guns

William Wood answers the door to his suburban Columbus home with a Glock 19 on his hip. His two toddler-aged children, Daisey and Wesley, peak out from behind his legs.  

The group pushing for expanded background checks on gun sales says the tragic mass shooting in Dayton has galvanized the state and petitioners say it's time for Ohio lawmakers to take this issue of closing the so-called "Gun Show Loophole" seriously. 

After the mass shootings in Dayton, Ohio, and El Paso, Texas, gun control is again at the forefront of the political conversation.

President Trump has expressed openness to a federal red flag law and for "meaningful" background checks.

ce friday
Jim Nolan / WVXU

In the wake of a mass shooting in Dayton, Ohio, this past Sunday, Governor Mike DeWine took a dramatic shift Tuesday, unveiling several new proposals to curb gun violence. The move comes after a crowd of mourners chanted "Do something" at the governor during a vigil Sunday night.

A bipartisan group of Kentucky lawmakers has proposed a bill that would allow police or family members to ask a court to temporarily take guns away from people if they present a danger to themselves or others.

Gov. Mike DeWine (R-Ohio) has said he wants input from gun rights advocates as he works on his plan to reduce gun violence, but some of Ohio's largest groups seem to be split on his proposal.

Senate Majority Leader Mitch McConnell is ignoring Democrats' efforts to pressure him into calling the Senate back from recess to vote on gun legislation to expand background checks following back to back mass shootings.

But there is movement among some Republican lawmakers, who are calling for action on some gun control measures.

Gov. Mike DeWine, R-Ohio, is calling for a version of the "red flag" law, expanded background checks, and other gun control proposals in response to the mass shooting in Dayton over the weekend that left nine people dead. These proposals represent a dramatic shift in the way Ohio's state leadership has handled gun policies for most of the decade.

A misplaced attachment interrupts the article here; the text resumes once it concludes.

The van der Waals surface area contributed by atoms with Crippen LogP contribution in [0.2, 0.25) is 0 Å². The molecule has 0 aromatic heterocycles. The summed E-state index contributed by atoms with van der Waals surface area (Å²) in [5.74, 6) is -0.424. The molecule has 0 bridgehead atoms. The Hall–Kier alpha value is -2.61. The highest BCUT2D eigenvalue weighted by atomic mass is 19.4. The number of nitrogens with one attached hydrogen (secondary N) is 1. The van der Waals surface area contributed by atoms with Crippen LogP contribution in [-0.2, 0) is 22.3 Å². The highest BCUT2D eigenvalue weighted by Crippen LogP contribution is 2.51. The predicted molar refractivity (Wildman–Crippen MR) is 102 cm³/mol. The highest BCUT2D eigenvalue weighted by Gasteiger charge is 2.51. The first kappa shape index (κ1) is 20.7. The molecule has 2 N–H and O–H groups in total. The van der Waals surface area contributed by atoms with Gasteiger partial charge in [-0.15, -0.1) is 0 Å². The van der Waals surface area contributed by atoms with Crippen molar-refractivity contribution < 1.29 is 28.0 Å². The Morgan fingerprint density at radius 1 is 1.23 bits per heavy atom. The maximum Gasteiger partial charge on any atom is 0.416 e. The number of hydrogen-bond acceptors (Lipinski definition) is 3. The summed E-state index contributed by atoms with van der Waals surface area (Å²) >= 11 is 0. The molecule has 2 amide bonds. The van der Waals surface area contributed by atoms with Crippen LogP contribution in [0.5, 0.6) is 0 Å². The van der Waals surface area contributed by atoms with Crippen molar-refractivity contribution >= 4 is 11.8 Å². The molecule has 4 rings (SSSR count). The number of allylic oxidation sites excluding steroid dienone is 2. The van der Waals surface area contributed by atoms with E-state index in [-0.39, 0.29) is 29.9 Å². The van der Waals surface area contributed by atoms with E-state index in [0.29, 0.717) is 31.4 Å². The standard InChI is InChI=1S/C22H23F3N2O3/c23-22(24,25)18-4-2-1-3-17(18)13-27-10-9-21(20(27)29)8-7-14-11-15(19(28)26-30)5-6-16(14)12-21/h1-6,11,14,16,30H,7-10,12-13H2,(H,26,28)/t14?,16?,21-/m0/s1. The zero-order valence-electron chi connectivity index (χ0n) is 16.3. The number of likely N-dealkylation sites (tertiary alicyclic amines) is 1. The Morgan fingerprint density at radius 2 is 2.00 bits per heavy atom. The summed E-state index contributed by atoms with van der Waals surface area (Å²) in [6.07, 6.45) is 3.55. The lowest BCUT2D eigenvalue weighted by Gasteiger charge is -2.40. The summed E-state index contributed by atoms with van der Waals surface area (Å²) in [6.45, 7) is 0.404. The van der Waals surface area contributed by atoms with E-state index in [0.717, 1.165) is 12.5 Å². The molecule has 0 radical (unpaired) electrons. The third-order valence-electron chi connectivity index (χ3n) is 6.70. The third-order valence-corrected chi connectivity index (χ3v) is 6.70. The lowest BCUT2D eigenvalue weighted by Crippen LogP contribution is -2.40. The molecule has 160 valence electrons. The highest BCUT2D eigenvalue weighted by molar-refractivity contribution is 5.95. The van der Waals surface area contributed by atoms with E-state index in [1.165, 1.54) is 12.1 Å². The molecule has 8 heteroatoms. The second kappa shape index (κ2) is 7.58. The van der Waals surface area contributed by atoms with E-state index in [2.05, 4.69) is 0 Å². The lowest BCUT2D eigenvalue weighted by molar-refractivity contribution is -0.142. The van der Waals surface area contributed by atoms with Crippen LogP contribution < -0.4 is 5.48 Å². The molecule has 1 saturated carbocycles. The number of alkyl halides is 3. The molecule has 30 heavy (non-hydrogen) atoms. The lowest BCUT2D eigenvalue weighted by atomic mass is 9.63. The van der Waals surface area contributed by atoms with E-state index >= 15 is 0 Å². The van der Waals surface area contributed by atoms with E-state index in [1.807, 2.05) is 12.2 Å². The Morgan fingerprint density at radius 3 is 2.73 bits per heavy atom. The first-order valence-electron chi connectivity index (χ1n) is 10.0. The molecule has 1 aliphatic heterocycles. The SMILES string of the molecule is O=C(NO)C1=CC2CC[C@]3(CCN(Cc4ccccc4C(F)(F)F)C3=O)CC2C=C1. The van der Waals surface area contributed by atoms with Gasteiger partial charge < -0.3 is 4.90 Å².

mike dewine dayton shooting
John Minchillo / AP

After facing shouts at a vigil Sunday to "do something" following the mass shooting in Dayton, Governor Mike DeWine on Tuesday announced a list of 17 ideas he said will help keep Ohioans safer. One of those ideas proposed was a so-called "red flag" law that DeWine said would allow a court to remove guns from people who pose a threat to themselves or others.

In the wake of the mass shooting in Dayton, Ohioans for Gun Safety says now is the time for state lawmakers to expand and strengthen background checks for gun purchases. 

Updated at 9:15 p.m. ET

As national and local leaders grapple with the nation's raw emotions over the mass shootings in El Paso and Dayton, the mayor of El Paso, Dee Margo, confirmed that President Trump will visit his city on Wednesday.

dayton shooting
John Minchillo / AP

The president is speaking from the White House about the mass shootings that took place over the weekend in Ohio and Texas. Watch his remarks live.

The speech is scheduled to start at 10 a.m. ET. If it is after the scheduled start time and the below video does not play, please try refreshing the page. 

Government leaders from around the state extended their condolences to the families and friends who lost loved ones during the mass shooting in Dayton, while some top leaders called for legislation to prevent such an attack in the future.

A new Quinnipiac University poll shows a majority of Ohioans support background checks for gun sales, favor legalized abortion and oppose one of the most recent state restrictions on it. 

State officials have approved the petition language that calls on expanded background checks for gun purchases and transfers. This allows the group, Ohioans For Gun Safety, to collect signatures for the initiated statute.

It looks like Ohio voters might get to vote on a proposed law that would expand background checks for firearm sales after all. A previous version of a petition was rejected last month.

Ambriehl Crutchfield / WVXU

Cincinnati City Council unanimously approved a resolution to address the increase in summer violence at a Thursday meeting.

Ambriehl Crutchfield / WVXU

The Cincinnati Police Department wants to increase police presence in crime hot spots in hopes of reducing violent crime.

The bill that would allow Ohioans to carry concealed weapons without requiring training or a permit has passed a House committee. The measure, which is known as “constitutional carry,” has passed in more than a dozen other states.

A gun safety group that wants to convince Ohio lawmakers to require background checks on nearly all gun sales is not giving up on its effort, though Attorney General Dave Yost rejected its first attempt. 

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